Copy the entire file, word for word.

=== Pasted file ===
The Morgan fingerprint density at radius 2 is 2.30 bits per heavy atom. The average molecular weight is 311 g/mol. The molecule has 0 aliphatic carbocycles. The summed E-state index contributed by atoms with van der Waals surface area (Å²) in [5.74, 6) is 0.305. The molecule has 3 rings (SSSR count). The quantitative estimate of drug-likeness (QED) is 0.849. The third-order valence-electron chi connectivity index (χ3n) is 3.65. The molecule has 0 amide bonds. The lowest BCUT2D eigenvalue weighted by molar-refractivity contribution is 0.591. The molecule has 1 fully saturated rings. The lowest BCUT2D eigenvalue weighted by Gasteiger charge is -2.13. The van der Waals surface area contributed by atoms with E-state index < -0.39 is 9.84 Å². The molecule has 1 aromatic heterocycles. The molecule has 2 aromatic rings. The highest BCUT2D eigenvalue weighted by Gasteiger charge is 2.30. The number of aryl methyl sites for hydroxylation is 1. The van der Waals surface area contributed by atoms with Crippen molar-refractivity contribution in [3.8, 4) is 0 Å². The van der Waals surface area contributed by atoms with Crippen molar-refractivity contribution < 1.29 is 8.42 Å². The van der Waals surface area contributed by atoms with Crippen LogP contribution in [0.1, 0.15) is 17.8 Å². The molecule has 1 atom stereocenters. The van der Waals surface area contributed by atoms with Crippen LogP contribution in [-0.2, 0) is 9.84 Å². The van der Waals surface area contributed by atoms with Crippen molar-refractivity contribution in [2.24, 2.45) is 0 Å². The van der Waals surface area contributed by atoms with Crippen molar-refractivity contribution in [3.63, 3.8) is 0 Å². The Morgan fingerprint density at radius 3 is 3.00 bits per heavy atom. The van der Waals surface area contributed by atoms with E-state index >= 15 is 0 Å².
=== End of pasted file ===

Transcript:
The Morgan fingerprint density at radius 2 is 2.30 bits per heavy atom. The average molecular weight is 311 g/mol. The molecule has 0 aliphatic carbocycles. The summed E-state index contributed by atoms with van der Waals surface area (Å²) in [5.74, 6) is 0.305. The molecule has 3 rings (SSSR count). The quantitative estimate of drug-likeness (QED) is 0.849. The third-order valence-electron chi connectivity index (χ3n) is 3.65. The molecule has 0 amide bonds. The lowest BCUT2D eigenvalue weighted by molar-refractivity contribution is 0.591. The molecule has 1 fully saturated rings. The lowest BCUT2D eigenvalue weighted by Gasteiger charge is -2.13. The van der Waals surface area contributed by atoms with E-state index < -0.39 is 9.84 Å². The molecule has 1 aromatic heterocycles. The molecule has 2 aromatic rings. The highest BCUT2D eigenvalue weighted by Gasteiger charge is 2.30. The number of aryl methyl sites for hydroxylation is 1. The van der Waals surface area contributed by atoms with Crippen molar-refractivity contribution in [3.8, 4) is 0 Å². The van der Waals surface area contributed by atoms with Crippen molar-refractivity contribution < 1.29 is 8.42 Å². The van der Waals surface area contributed by atoms with Crippen LogP contribution in [0.1, 0.15) is 17.8 Å². The molecule has 1 atom stereocenters. The van der Waals surface area contributed by atoms with Crippen LogP contribution in [-0.2, 0) is 9.84 Å². The van der Waals surface area contributed by atoms with Crippen molar-refractivity contribution in [2.24, 2.45) is 0 Å². The van der Waals surface area contributed by atoms with Crippen molar-refractivity contribution in [3.63, 3.8) is 0 Å². The Morgan fingerprint density at radius 3 is 3.00 bits per heavy atom. The van der Waals surface area contributed by atoms with E-state index >= 15 is 0 Å².